As I reviewed two years ago, this holiday generates spending in our nation to the tune of “teen billions” in sales. Last year, the National Retail Federation (NRF) expected a dip in sales from the previous year: $14.7 Bn in 2009, compared to $17.02 Bn in 2008 –in case you were wondering, no estimates for this particular festivity were publicly available for 2010 at the time of this writing, but a projected increase of 2.5% in sales for 2010 leads me to believe that we might see a slight bump.
NRF’s data also shows that only the end of the year and the return to school generate larger sales than “V-day;” not even Mother’s or Father’s day, Easter, Halloween, the Super Bowl or Saint Patrick’s day inspire our nation to open our wallets as we do in the middle of February. And, of course we are not the only ones stimulating the economic cycles; all around the world, there are variations that celebrate love and friendship, with the exception of cultures that explicitly reject Western influences as do some Hindi and Saudi Arabians.
Where is “the Twist”?
For the past decade or so, I have been observing an increase in popularity, scope, and support for a different type of “V-Day,” the movement created by Eve Ensler, the author of The Vagina Monologues. I would be surprised if you haven’t heard about it, as universities and community centers all over the US have been organizing readings of this work on or around February 14. What started as a presentation of diverse feminine experiences (including one that was highly questionable to say the least) has become a world-wide movement that demands a stop to all forms of violence and abuse against women.
I will admit that the monologues were not particularly appealing to me when their dissemination started. The reviews I read cautioned that one of the segments offered a highly appreciative portrayal of a lesbian rape of an underage, drunken girl, while most other segments categorically condemned –as they should!—any violence perpetrated by males. Critics also pointed out how harmonious relationships between men and women are not given enough “air time” within the event, compared to traumatic encounters. Others have criticized the “hijacking” of St. Valentine’s Day and in a few countries –including European ones like Monte Carlo or Monaco—the piece has been found vulgar or tasteless.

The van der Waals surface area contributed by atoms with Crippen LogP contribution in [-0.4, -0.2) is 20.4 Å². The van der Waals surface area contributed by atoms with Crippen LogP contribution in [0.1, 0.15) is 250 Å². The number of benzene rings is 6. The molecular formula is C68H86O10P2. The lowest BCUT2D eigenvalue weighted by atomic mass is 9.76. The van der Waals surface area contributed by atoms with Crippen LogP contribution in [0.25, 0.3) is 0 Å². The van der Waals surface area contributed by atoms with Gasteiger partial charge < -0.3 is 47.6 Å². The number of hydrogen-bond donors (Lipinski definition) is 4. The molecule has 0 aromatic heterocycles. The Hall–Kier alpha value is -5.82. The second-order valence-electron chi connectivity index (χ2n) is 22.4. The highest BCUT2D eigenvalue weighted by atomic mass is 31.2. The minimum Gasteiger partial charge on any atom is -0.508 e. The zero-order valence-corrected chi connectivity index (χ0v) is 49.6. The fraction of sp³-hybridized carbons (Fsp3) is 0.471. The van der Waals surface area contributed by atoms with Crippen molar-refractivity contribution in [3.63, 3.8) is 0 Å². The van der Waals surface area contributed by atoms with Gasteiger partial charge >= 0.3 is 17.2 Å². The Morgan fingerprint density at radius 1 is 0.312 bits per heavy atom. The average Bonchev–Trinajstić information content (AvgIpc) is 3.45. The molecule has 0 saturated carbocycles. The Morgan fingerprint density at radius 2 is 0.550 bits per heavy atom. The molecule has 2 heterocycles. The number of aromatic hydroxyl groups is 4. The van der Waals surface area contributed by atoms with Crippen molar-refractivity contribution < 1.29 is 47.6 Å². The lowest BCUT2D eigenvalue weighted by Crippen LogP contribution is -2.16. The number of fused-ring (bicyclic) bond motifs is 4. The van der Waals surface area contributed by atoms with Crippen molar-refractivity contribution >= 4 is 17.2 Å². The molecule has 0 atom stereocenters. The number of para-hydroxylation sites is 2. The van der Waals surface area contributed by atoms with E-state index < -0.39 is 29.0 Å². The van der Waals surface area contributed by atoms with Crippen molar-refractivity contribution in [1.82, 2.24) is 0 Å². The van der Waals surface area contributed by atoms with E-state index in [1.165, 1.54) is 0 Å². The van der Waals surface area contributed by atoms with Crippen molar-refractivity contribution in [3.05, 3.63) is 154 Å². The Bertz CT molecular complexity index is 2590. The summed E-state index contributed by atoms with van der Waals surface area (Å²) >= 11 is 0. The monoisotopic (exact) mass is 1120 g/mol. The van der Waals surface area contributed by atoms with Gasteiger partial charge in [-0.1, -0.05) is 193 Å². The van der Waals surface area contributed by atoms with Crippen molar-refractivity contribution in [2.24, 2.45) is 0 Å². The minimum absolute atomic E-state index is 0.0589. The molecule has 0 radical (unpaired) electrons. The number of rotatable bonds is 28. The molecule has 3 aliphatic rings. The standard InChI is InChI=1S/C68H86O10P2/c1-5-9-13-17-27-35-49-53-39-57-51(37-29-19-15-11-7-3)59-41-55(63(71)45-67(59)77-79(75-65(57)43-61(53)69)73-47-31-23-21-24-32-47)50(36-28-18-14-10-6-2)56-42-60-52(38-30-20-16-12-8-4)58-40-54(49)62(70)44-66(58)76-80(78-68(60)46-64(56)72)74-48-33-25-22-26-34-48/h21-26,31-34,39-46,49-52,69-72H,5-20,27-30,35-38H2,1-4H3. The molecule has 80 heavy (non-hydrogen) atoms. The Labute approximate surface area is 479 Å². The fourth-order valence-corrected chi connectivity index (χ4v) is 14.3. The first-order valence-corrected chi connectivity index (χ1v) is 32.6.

The Redemption of the Monologues?
Still, the activism that this movement has been generating is worth a close look. Among the most noticeable outcomes of the V-Day movement we find a dozen festivals prominently covered by the mainstream media thanks to the support of well-known personalities; thousands of benefit events in cities around the world; and a great deal of grass-roots events with the purpose of educating, raising funds and supporting organizations that year-round help victims of domestic and other types of violence. This year the focus is on the women of the Democratic Republic of Congo, one of many fronts that, thanks to its marginal socio-political status, has gone largely unnoticed by the media. Kudos to Ensler for using in this way the notoriety that her V-Day movement has acquired!!
Another initiative that I find laudable is the grass-roots creation of a V-Men event for 2011. Within the next few weeks, focus groups will be joining men who are willing to contribute their own experiences, thoughts and other resources to stop the violence against women. As a researcher on women’s experiences at the workplace who also happens to be the husband of an amazing woman, father of two little girls, brother of another two great women, and son of a most loving home-based activist, I can only strongly recommend this effort that surely will eliminate the criticism that V-Day is a “man hating” event.
Should We Have a “BV-Day”?
Considering all the disadvantages that women encounter in business –the gender pay gap, the glass ceiling, mommy tracks, double-duty, tokenism, glass cliffs, stereotyped treatment, difficulties in finding mentors and career advocates, to name just a few—perhaps we ought to have a “BV-Day.” At least once a year, we, in the world of Business, should stop to reflect how a very subtle type of violence is perpetrated against some of the smartest, hardest working, underappreciated individuals who just happen to have a body that is different from those of us in the majority.
What do you think? Feel free to send me an email to drolivaslujan_at_gmail.com or post your comment on my facebook or LinkedIn page.
¡Hasta la próxima!
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